Thursday, September 19, 2013

Mars Rover Curiosity Detects No Methane in Martian Gas Samples at Ground Level: Hope of Life on Mars Fades.

Researchers using an unusually sensitive gas detector aboard the Mars Curiosity robot rover reported that they can't find any methane in the thin Martian air, dealing a blow to hopes that life today might be lurking in the soil of the cold, arid world.

"Methane on Mars would be an exciting find because most of the methane on Earth comes from life-related processes," such as microbial activity or organic decay, said planetary scientist Malynda Chizek at New Mexico State University who studies the planet's atmosphere. "Everyone wants to be the one who discovers life on Mars."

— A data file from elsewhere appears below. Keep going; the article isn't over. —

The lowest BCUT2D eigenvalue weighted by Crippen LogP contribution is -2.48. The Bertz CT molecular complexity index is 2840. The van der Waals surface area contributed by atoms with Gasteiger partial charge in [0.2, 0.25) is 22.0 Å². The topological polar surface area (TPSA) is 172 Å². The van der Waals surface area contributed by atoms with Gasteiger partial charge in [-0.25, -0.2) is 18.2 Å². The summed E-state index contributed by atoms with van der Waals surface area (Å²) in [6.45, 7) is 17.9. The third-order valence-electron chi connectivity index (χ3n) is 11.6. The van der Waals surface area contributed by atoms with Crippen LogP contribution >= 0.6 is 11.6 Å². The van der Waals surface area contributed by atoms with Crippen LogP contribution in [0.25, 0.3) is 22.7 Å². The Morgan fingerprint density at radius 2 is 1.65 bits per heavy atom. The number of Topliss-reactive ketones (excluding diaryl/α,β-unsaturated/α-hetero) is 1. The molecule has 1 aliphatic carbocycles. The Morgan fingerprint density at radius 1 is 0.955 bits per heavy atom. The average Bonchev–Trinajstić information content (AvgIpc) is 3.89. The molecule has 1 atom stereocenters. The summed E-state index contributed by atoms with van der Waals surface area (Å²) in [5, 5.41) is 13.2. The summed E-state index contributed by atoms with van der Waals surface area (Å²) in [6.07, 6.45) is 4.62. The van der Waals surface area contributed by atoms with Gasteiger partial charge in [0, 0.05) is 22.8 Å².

Upon the first close inspection at ground level on Mars, however, the crucial methane gas was nowhere to be found by Mars Rover Curiosity.

More Mars probes, including India's first mission to the planet and a $1 billion European effort with Russia, are poised to search for methane there in the years ahead. In light of the new finding, some researchers now doubt these efforts will find any evidence of the life-related gas.

Since 2003, astronomers using Earth-based telescopes and readings from a European satellite orbiting Mars have reported detecting periodic plumes of methane on Mars—up to 50 parts per billion in the air. Although often challenged by other researchers, those readings raised expectations among astrobiologists that microbes might be at work on the planet.

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